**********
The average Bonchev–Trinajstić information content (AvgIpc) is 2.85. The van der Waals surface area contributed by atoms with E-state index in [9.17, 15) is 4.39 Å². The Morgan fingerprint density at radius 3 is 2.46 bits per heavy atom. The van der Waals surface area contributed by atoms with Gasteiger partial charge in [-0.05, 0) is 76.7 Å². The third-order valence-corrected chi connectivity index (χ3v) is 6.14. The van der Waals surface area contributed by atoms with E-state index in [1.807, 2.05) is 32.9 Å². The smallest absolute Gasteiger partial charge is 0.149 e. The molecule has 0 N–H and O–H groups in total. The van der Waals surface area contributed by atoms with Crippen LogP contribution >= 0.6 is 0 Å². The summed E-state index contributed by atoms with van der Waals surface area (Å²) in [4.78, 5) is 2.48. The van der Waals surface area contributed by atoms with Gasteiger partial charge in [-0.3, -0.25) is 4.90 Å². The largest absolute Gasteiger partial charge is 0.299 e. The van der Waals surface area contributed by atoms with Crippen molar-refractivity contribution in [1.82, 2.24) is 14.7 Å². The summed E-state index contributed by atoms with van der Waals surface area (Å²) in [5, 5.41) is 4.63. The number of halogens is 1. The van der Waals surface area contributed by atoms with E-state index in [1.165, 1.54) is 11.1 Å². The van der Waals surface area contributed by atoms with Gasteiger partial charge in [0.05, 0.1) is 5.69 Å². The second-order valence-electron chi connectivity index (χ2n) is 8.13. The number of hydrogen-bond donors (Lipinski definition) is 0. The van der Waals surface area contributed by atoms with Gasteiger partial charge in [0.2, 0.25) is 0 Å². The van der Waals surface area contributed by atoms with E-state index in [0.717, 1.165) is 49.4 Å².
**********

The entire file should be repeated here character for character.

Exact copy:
The average Bonchev–Trinajstić information content (AvgIpc) is 2.85. The van der Waals surface area contributed by atoms with E-state index in [9.17, 15) is 4.39 Å². The Morgan fingerprint density at radius 3 is 2.46 bits per heavy atom. The van der Waals surface area contributed by atoms with Gasteiger partial charge in [-0.05, 0) is 76.7 Å². The third-order valence-corrected chi connectivity index (χ3v) is 6.14. The van der Waals surface area contributed by atoms with E-state index in [1.807, 2.05) is 32.9 Å². The smallest absolute Gasteiger partial charge is 0.149 e. The molecule has 0 N–H and O–H groups in total. The van der Waals surface area contributed by atoms with Crippen LogP contribution >= 0.6 is 0 Å². The summed E-state index contributed by atoms with van der Waals surface area (Å²) in [4.78, 5) is 2.48. The van der Waals surface area contributed by atoms with Gasteiger partial charge in [-0.3, -0.25) is 4.90 Å². The largest absolute Gasteiger partial charge is 0.299 e. The van der Waals surface area contributed by atoms with Crippen molar-refractivity contribution in [1.82, 2.24) is 14.7 Å². The summed E-state index contributed by atoms with van der Waals surface area (Å²) in [5, 5.41) is 4.63. The number of halogens is 1. The van der Waals surface area contributed by atoms with E-state index in [1.165, 1.54) is 11.1 Å². The van der Waals surface area contributed by atoms with Gasteiger partial charge in [0.05, 0.1) is 5.69 Å². The second-order valence-electron chi connectivity index (χ2n) is 8.13. The number of hydrogen-bond donors (Lipinski definition) is 0. The van der Waals surface area contributed by atoms with Gasteiger partial charge in [0.2, 0.25) is 0 Å². The van der Waals surface area contributed by atoms with E-state index in [0.717, 1.165) is 49.4 Å².